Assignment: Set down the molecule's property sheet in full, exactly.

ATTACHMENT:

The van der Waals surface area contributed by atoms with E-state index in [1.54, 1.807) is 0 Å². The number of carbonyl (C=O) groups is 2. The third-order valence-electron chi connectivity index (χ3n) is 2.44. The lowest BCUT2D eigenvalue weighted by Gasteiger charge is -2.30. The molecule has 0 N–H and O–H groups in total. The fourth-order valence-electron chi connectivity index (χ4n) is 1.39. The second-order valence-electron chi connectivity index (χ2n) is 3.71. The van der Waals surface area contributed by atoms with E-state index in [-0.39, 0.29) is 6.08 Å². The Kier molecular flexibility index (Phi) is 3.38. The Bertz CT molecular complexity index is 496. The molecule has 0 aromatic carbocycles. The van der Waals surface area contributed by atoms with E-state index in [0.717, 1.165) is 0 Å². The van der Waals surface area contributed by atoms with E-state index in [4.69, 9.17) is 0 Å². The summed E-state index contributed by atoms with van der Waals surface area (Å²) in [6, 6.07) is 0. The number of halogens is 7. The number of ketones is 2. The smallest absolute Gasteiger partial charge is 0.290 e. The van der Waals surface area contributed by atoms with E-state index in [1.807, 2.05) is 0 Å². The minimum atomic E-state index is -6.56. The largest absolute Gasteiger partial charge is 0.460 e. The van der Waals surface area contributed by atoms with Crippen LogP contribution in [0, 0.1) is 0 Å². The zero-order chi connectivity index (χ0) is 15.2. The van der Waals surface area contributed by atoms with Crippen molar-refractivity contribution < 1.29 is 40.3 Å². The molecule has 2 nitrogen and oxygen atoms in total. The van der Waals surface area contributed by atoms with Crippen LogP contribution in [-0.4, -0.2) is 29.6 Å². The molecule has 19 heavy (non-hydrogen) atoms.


The van der Waals surface area contributed by atoms with E-state index in [1.54, 1.807) is 0 Å². The number of carbonyl (C=O) groups is 2. The third-order valence-electron chi connectivity index (χ3n) is 2.44. The lowest BCUT2D eigenvalue weighted by Gasteiger charge is -2.30. The molecule has 0 N–H and O–H groups in total. The fourth-order valence-electron chi connectivity index (χ4n) is 1.39. The second-order valence-electron chi connectivity index (χ2n) is 3.71. The van der Waals surface area contributed by atoms with E-state index in [-0.39, 0.29) is 6.08 Å². The Kier molecular flexibility index (Phi) is 3.38. The Bertz CT molecular complexity index is 496. The molecule has 0 aromatic carbocycles. The van der Waals surface area contributed by atoms with E-state index in [0.717, 1.165) is 0 Å². The van der Waals surface area contributed by atoms with E-state index in [4.69, 9.17) is 0 Å². The summed E-state index contributed by atoms with van der Waals surface area (Å²) in [6, 6.07) is 0. The number of halogens is 7. The number of ketones is 2. The smallest absolute Gasteiger partial charge is 0.290 e. The van der Waals surface area contributed by atoms with E-state index in [1.807, 2.05) is 0 Å². The minimum atomic E-state index is -6.56. The largest absolute Gasteiger partial charge is 0.460 e. The van der Waals surface area contributed by atoms with Crippen LogP contribution in [0, 0.1) is 0 Å². The zero-order chi connectivity index (χ0) is 15.2. The van der Waals surface area contributed by atoms with Crippen molar-refractivity contribution < 1.29 is 40.3 Å². The molecule has 2 nitrogen and oxygen atoms in total. The van der Waals surface area contributed by atoms with Crippen LogP contribution in [-0.4, -0.2) is 29.6 Å². The molecule has 19 heavy (non-hydrogen) atoms.